of Reviews for October.
Ihe coming season The Century Mag
azine will be "A Year of American
numor." Contributions have already
been engaged from the best-known
American writers of humorous stories
and sketches, including Mark Twain, F.
P. Dunne ("Mr. Dooley"), Frank R,
Stockton, Oliver Herford, George Ade,
Edward W. Townsend ("Chimmie Fad
den"), Ruth McEnery Stuart, Gelett
Burgess, Tudor Jenks, Charles Battell
Loomis, Joel Chandler Harris and oth
ers. Attention will be paid during the
year to American humor of the past.
In the November Century Professor W.
P. Trent of Columbia university will
write "A Retrospect of American Hu
mor," for the illustration of which The
Century has produced portraits of nearly
two score of the beet known of the older
humorists, including "Petroleum V.
Nasby," John G. Saxe, "Q.K.Philander
Doesticks," "Sam Slick." and "Artemus
Ward." There will be during the year
a number of contributions from new
humorous writers, and articles reminis
cent of those of the past.
Little is thought and lees is known by
the average man concerning the lives
and aims of the 400,000 men and boya
who delve under the surface of the
earth in places of darkness and danger,
where hardly a day goes by without re
cording the death by falls of rock, coal
or slate of more than one unfortunate
miner. An article on this subject at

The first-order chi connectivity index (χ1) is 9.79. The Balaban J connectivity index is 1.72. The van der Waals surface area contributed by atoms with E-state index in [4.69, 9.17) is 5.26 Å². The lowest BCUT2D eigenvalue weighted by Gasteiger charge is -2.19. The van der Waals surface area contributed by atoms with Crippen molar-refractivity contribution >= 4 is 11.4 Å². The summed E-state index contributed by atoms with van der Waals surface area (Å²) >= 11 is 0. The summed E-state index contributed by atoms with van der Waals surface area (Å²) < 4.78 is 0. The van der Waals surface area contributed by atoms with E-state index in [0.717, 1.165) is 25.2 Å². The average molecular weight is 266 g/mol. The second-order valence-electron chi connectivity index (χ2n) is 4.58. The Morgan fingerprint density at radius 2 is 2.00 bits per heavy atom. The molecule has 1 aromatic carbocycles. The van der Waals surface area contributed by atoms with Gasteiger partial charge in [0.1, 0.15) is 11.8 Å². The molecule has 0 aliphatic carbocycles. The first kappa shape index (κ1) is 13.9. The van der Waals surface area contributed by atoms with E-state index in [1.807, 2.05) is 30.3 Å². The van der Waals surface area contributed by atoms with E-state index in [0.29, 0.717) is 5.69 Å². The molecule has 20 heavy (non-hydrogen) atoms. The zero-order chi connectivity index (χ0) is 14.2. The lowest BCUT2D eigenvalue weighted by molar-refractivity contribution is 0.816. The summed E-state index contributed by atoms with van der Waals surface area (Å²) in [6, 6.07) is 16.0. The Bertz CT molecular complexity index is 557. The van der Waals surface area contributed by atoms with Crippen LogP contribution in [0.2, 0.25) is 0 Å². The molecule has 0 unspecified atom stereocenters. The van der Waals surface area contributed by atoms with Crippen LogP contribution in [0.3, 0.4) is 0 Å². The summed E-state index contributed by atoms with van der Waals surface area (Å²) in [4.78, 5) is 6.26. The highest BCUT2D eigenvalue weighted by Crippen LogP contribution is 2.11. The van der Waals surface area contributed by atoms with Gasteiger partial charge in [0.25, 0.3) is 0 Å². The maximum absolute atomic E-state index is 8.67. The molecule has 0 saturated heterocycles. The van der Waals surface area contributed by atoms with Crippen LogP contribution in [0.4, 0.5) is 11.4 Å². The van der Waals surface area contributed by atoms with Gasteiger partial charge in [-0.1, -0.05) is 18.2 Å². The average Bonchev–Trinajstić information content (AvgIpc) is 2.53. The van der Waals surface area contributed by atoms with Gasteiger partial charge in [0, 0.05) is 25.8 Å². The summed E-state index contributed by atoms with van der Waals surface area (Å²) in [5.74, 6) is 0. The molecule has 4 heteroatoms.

once impartial and vitally interesting is
contributed to Tbo Cosmopolitan for
October by John Mitchell, president of
the United Mine Workers of America,
whom every one rocaMa as the man who
organized the miners and carriod
through to a successful termination tho
great anthracite strike of 1S90.
First Pub. Sept. si-3.
Notice of Final Report.
Kstato No. 1515 of Oconto R. liotterlll
deceased. In county court of Lancaster county,
Tho state of Nebraska to all persons Interest
ed In said estate, take notice that the adminis
trator, O. 11. Polk, has tiled n Anal account and
report of his administration, and a petition for
final settlement and discharge as such, which
has been set for hearing before said court on
October 17. 1901. at ten o'clock A. M when you
may appear and contest the .same. Dated Sep
tember 17, 1901.
( Seal.) FRANK It. WATERS. County Judge.
lly Walter A. Lkk.sk. Clerk.
First Pub., Sept, 2H-3J
Notice of Probate.
Estate No 1593 of August Klugc, deceased,
in county court of Lancaster county, Nebraska.
The State of Nebraska, to all person? In
terested In said estate, take notice, that a
petition has been tiled for probate of the Inst
will and testament of said deceased, and for
appointment of Wllhelmlnna Kluge as execu
trix thereof, which has been set for hearing;
herein, on November 7th. 1901, at 10 o'clock A.M.
Dated September 20, 1901.
seal. Fiiamc R. Waters.
Dy Walter A. Leese, Clerk County Court
(First Pub. Sept. 28- I.)
Notice of Sale.
Notice is hereby given thst in pursuance of
an order of Edward P. Holmes, one of the
Judaea of the District Court of the Third Judi
cial District, Lancaster county, stato of Ne
braska, made on tho 1st day of December, l&oo,
for the sale of tho real estate hereinafter des
cribed, there will be sold at the front entrance
of the Fitzgerald Block, at 111 North 9tlt
street, in the city of Lincoln, Lancaster coun
ty, Nebraska, on the 21st day of October, 1901,
at ten o'clock in the forenoon on said day, at
public auction to the highest bidder tho fol
lowing described real estate to-wit: Lot 8 in
block 41 of the original plat of the city of Lin
coln. Lancaster county, Nebraska. Lot', in